Angels are spirit beings (Ps 104:4) with free will (2 Pet 2:4), created by God to serve Him (Heb 1:14), and assigned by God to serve those who will receive salvation. Disobedient (or fallen) angels are called demons, and their leader is a fallen cherub named Satan (Jude 6). He is called the devil, a murderer and liar (John 8:44), tempter (Mk 1:13), and the god of this world (2 Cor 4:4). As the accuser of the brethren, he is the adversary of God's people, and must be resisted (1 Pet 5:8-9). He is in constant rebellion to God, and disguised as an angel of light (2 Cor 11:14), he deceives all of mankind (Rev 12.9).


Humans were created in the image of God (Gen 1:26) for the purpose of becoming His children, with His nature (1 John 3:2). However, being created from the earth, mankind is temporary and subject to decay, having no eternal life apart from God's gift (Exe 18:20, Luke 13:3). Humans are free to make choices (Deut 30:15,19), and the first humans, Adam and Eve, yielded to temptation and disobeyed God, introducing sin (disobedience to God's law- 1 John 3:4) and death to the world (Rom 5:12). Since all have sinned, death now reigns over all mankind (1 Cor 15:22).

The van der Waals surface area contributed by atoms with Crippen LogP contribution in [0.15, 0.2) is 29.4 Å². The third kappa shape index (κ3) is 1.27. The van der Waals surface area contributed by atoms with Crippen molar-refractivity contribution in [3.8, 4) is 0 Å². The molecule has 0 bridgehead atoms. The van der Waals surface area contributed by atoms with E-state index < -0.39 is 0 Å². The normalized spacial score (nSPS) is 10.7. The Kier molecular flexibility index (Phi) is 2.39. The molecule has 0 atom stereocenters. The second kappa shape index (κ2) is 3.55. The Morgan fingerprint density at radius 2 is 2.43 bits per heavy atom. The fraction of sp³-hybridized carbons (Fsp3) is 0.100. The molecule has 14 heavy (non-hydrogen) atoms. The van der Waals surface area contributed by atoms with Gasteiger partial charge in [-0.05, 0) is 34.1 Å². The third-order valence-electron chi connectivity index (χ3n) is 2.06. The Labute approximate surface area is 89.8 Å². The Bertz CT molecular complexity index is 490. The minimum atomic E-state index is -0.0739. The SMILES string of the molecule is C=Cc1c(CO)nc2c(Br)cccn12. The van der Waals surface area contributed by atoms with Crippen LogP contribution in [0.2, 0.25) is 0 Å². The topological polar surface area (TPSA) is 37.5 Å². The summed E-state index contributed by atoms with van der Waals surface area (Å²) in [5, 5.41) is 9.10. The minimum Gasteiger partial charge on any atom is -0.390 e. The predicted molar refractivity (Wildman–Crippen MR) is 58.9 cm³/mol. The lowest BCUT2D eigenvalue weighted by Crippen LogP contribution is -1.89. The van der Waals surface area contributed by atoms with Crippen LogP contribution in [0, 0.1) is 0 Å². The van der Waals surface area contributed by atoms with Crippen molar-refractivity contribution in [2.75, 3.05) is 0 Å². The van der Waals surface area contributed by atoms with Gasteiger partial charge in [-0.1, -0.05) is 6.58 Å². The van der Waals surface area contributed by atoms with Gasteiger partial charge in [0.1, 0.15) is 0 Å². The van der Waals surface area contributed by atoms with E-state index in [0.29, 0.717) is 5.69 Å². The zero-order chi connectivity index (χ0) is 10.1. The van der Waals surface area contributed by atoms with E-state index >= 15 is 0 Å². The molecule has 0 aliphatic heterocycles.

Man's only hope for life beyond the physical lies in a resurrection from the dead (Ezek 18:4, 1 Cor 15:16-19). There is no consciousness in death (Ecc 9:5). Those who are dead in Christ will be resurrected to spirit life at his return along with those who are alive in Christ at that time (1 Thes 4:13-18). This is the first resurrection (Rev 20:4-7). Another resurrection will follow one thousand years later, when all who have not had the opportunity to accept Christ will be given physical life and an opportunity to be converted and receive eternal life (Ezek 37:1-14, Rev 20:7, 11-13). The punishment for the disobedient who refuse to repent is death (Rev 20:14-15).


The Scriptures, both Old and New Testaments, are the divinely inspired and authoritative Word of God (2 Tim 3:15-17, 2 Pet 1:20-21, John 17:17). They alone contain the revelation of God essential for salvation (Deut 12:32, Prov 30:5-6).

The Ten Commandments summarize the eternal law of God, and therefore are in full force today (Ex 20:1-17, John 15:10, James 2:10-12). Under the new covenant, they are written in the hearts of believers (Heb 8:8-10), and they define, in principle, how to love God and love fellow man (Matt 22:35-39). Jesus magnified the law by instructing his disciples about its spiritual intent (Matt 5:19-48, Matt 12:9-13). Keeping the law cannot justify the Christian (Gal 3:21, Eph 2:8-9), but habitual lawbreakers will not be in the kingdom of God (1 Cor 6:9-10, Gal 5:19-21).